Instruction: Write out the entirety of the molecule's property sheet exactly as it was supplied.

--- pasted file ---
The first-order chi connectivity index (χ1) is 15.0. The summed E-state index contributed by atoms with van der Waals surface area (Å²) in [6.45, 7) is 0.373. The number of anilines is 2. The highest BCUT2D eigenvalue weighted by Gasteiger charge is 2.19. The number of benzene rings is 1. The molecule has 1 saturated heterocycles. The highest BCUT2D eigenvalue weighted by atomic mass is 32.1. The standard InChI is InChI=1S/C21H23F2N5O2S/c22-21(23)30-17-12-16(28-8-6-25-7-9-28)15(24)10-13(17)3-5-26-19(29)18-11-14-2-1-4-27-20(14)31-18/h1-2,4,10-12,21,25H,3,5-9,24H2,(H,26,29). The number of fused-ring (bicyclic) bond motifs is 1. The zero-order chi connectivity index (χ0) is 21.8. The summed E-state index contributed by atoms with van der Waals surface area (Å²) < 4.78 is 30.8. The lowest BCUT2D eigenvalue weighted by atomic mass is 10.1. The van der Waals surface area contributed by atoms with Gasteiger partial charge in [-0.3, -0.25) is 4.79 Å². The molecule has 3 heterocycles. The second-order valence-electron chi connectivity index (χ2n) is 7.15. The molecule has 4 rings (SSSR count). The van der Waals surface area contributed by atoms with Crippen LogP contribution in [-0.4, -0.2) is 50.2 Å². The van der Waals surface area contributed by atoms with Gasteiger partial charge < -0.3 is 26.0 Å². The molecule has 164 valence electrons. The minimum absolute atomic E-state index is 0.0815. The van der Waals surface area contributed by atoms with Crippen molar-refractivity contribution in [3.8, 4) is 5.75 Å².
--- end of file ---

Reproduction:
The first-order chi connectivity index (χ1) is 15.0. The summed E-state index contributed by atoms with van der Waals surface area (Å²) in [6.45, 7) is 0.373. The number of anilines is 2. The highest BCUT2D eigenvalue weighted by Gasteiger charge is 2.19. The number of benzene rings is 1. The molecule has 1 saturated heterocycles. The highest BCUT2D eigenvalue weighted by atomic mass is 32.1. The standard InChI is InChI=1S/C21H23F2N5O2S/c22-21(23)30-17-12-16(28-8-6-25-7-9-28)15(24)10-13(17)3-5-26-19(29)18-11-14-2-1-4-27-20(14)31-18/h1-2,4,10-12,21,25H,3,5-9,24H2,(H,26,29). The number of fused-ring (bicyclic) bond motifs is 1. The zero-order chi connectivity index (χ0) is 21.8. The summed E-state index contributed by atoms with van der Waals surface area (Å²) < 4.78 is 30.8. The lowest BCUT2D eigenvalue weighted by atomic mass is 10.1. The van der Waals surface area contributed by atoms with Gasteiger partial charge in [-0.3, -0.25) is 4.79 Å². The molecule has 3 heterocycles. The second-order valence-electron chi connectivity index (χ2n) is 7.15. The molecule has 4 rings (SSSR count). The van der Waals surface area contributed by atoms with Crippen LogP contribution in [-0.4, -0.2) is 50.2 Å². The van der Waals surface area contributed by atoms with Gasteiger partial charge < -0.3 is 26.0 Å². The molecule has 164 valence electrons. The minimum absolute atomic E-state index is 0.0815. The van der Waals surface area contributed by atoms with Crippen molar-refractivity contribution in [3.8, 4) is 5.75 Å².